Last week, I attended a figurative drawing class at City Hall. The class took place before the ten o’clock Council meeting in which Ford’s proposed cuts to the Arts were to be debated. All onlookers were invited to draw the Counselors as they debated the fate of the Arts. Those who submitted their drawings at the end of the meeting will be included in an art show called “Drawing Lines: Figurative Studies of Toronto City Council.” The date and location of the show is still to be announced.
As I approached City Hall, sleepy and hungry, I was pleased to find a number of picnic benches in the centre of the square. On them, dozens of people sat squished together, sketching in their notebooks. I sat beside David, a five year old boy, who had brought with him crayons, markers and a few pads of paper. He announced proudly as I sat down that he was “the best drawer in his family.”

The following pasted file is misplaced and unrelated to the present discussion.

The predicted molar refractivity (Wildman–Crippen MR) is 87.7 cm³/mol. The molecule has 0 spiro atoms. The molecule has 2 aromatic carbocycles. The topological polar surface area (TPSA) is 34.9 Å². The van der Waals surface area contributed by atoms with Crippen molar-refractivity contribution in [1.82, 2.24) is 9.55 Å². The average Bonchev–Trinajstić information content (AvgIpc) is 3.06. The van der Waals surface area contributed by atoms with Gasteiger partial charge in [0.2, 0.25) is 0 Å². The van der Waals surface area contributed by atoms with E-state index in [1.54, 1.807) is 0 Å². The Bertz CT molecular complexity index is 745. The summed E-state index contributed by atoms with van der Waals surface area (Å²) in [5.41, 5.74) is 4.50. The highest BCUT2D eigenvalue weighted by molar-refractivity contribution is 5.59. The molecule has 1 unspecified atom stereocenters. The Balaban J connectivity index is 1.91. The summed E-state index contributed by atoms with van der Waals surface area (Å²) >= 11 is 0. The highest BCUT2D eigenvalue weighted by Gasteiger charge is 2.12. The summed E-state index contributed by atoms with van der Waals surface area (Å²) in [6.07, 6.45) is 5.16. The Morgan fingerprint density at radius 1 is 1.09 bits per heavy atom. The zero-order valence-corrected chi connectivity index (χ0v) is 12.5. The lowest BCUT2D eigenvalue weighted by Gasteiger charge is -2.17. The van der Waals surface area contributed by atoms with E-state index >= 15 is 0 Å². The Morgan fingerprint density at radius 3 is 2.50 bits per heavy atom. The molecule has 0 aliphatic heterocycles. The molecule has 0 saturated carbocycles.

At ten, we brought our pencils and pads into City Hall and continued to draw. The Council meeting began with a tribute to Jack Layton. In his speech, Michael Layton encouraged the rest of Council to work towards building bridges, not burning them, in order to move forward on important issues. Unfortunately his words were in vain. For the next two hours we witnessed a gross show of egotism. As we sat there listening to politicians sling insults back and forth and shout over one another, I couldn’t help but feel totally depressed and increasingly angry at what a waste of time this was for everyone. What was actually being accomplished? Is this how the leaders of our city are allowed to behave at work? I was glad to be drawing, as I couldn’t have sat there and waited patiently had I not been doodling. Most of us, including David, had to leave before the Arts were even mentioned.